It was our first trip in a long time since coronavirus disrupted everything including travel. In July 2021, my family and I decided on a road trip from Accra to Wa, the capital town of Upper West Region. We wanted to get out of the hustle and bustle of the city and to clear our minds of all the negative news of coronavirus.
On the 695km road journey, I witnessed at first hand, from Ghana’s middle belt, how freshwater resources, biodiversity and wildlife continually decreasing in quality and quantity and through the north, once productive lands being transformed into a desert.
In Poyentanga near Wa, I met Iddrisu Osman, a smallholder farmer who was concerned about the climate crises and its current and future effects on humanity. “This area will turn into desert and might not be able to support human life” he lamented.
He also added that “the climate is so hot and dry; the soil forms an impenetrable crust; when the rain finally arrives, most of it simply runs off the land or evaporates in the heat”. For Osman, these are clear signs of climate change and it is not only in northern Ghana that experiences the effects of climate change; along Ghana’s coastline, rising sea levels are sweeping away homes and livelihoods. What I saw and heard reminded me of the poem published at the height of the coronavirus pandemic by British writer and broadcaster Damian Barr, “We are not all in the same boat. We are all in the same storm. Some are on super-yachts. Some have just the one oar.”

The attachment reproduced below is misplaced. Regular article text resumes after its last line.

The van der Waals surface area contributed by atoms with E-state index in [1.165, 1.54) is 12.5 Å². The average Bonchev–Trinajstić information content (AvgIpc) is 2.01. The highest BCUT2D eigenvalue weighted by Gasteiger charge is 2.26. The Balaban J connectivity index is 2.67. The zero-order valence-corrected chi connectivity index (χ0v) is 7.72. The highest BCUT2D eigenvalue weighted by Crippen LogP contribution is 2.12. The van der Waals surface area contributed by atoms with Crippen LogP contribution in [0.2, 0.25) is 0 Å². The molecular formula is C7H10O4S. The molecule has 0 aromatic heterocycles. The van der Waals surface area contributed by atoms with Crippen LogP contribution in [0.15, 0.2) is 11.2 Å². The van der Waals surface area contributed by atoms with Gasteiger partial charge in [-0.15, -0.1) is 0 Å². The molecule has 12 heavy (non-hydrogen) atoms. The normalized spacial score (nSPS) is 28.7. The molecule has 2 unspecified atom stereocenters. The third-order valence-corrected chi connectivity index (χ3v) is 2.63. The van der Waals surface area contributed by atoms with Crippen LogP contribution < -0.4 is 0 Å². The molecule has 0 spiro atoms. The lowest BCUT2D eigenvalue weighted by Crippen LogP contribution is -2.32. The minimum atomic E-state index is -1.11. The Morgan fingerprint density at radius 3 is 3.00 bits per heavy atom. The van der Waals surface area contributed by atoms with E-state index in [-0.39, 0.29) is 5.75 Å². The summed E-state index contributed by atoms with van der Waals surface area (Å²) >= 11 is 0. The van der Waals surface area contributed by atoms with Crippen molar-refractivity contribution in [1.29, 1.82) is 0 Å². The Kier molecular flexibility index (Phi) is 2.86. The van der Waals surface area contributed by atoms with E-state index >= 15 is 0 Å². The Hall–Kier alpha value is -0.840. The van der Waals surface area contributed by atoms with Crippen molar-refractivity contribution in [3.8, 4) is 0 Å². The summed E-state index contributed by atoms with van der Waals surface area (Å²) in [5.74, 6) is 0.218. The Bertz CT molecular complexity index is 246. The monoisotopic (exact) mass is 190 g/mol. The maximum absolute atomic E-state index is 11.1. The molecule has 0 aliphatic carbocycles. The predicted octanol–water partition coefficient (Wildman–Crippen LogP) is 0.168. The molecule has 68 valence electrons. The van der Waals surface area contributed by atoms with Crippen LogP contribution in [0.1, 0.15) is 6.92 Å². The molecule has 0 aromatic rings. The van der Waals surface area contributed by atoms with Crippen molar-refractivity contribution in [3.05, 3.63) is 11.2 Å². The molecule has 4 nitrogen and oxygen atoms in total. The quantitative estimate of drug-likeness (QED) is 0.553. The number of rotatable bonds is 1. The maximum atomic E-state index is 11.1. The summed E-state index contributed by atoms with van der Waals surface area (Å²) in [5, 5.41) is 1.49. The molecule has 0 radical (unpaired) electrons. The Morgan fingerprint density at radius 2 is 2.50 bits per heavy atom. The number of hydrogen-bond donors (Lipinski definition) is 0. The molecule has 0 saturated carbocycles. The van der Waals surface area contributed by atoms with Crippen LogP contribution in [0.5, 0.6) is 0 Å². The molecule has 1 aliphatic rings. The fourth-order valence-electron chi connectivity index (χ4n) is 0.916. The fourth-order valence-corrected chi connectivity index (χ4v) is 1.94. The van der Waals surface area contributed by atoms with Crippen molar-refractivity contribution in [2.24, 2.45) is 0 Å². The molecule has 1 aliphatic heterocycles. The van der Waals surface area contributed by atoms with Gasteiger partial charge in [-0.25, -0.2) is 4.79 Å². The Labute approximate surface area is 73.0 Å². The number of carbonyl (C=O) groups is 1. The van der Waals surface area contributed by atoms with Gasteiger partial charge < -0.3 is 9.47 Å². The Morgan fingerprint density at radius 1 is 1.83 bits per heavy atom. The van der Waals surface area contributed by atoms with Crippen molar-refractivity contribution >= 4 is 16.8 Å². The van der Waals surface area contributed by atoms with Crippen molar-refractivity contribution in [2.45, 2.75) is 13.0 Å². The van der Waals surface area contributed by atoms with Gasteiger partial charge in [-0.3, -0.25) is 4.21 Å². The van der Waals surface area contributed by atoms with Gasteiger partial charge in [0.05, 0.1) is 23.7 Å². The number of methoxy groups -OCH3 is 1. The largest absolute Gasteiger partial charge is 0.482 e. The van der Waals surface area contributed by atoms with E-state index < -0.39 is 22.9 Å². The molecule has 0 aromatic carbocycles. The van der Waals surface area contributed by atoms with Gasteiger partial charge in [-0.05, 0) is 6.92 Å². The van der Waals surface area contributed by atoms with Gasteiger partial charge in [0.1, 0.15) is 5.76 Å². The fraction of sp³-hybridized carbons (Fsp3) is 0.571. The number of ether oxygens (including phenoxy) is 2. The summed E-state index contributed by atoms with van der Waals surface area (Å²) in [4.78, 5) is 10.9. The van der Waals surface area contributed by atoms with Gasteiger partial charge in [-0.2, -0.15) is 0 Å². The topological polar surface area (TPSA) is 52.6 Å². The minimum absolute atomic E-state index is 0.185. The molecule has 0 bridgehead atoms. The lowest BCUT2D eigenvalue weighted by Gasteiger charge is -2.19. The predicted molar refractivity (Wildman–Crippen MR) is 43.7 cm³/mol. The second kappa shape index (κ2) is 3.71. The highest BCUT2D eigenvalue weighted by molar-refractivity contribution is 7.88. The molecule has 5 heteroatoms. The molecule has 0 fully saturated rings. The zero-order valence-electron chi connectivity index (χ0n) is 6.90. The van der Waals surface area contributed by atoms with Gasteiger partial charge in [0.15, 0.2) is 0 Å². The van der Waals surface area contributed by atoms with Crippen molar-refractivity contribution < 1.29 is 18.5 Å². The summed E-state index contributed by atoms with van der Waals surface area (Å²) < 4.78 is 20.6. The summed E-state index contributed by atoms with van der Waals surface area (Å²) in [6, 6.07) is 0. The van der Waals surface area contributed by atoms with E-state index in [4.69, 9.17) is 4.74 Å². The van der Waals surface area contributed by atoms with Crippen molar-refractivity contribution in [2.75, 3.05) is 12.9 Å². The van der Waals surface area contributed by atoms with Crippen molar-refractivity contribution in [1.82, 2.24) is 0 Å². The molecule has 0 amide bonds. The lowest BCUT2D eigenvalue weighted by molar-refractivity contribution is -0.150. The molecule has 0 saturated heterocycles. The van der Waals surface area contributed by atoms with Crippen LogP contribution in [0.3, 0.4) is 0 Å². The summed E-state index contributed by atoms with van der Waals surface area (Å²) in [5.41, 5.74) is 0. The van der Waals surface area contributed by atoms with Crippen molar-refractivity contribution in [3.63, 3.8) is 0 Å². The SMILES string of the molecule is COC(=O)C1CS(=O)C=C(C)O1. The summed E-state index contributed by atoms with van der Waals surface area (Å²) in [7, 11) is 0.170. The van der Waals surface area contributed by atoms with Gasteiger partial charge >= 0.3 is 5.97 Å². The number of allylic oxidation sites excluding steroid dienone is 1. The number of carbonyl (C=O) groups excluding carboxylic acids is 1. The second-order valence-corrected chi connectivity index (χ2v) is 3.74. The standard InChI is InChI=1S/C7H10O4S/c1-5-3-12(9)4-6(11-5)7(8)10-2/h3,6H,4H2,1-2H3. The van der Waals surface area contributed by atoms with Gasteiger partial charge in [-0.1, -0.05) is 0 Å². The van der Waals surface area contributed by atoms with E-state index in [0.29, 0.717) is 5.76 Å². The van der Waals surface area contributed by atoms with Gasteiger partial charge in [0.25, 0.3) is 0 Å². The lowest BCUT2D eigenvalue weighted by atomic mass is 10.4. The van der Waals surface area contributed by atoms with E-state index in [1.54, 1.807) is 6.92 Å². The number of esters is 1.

Climate change threatens development
Dr. Friederike Otto from the University of Oxford, one of the authors of the recent 2021 United Nations Intergovernmental Panel on Climate Change (IPCC) report said “climate change is not a problem of the future, it is here and now and affecting every region in the world”.
Climate change has gained global attention due to its adverse effects and impacts on people’s living conditions and livelihoods including agriculture, water, sanitation and hygiene (WASH), biodiversity and wildlife, energy, tourism, infrastructure, human health, women and the poor, security and national revenue etc.
Even though Africa, Ghana for that matter is among the least contributors to climate change-related activities, Ghana and Africa as a continent is more vulnerable to the effects of climate change because of uncoordinated policy implementations and resource constraints.
Climate change is seen as a major threat to sustainable growth and development in Ghana including a threat to food and water security which can lead to conflicts. Addressing the challenge of climate change inversely offers mankind the opportunity to address almost all of the United Nations Sustainable Development Goals.
The new face of inequalities
While the effects of climate change are global, its impact is felt differently in Ghana with a high projected impact on poorer communities especially for a larger part of the population in rural communities, who for their survival depend on resources provided by nature such as agriculture, forestry and fisheries. Ghana’s agriculture sector is dominated by smallholder farms that are predominantly rain fed and thus climate-sensitive.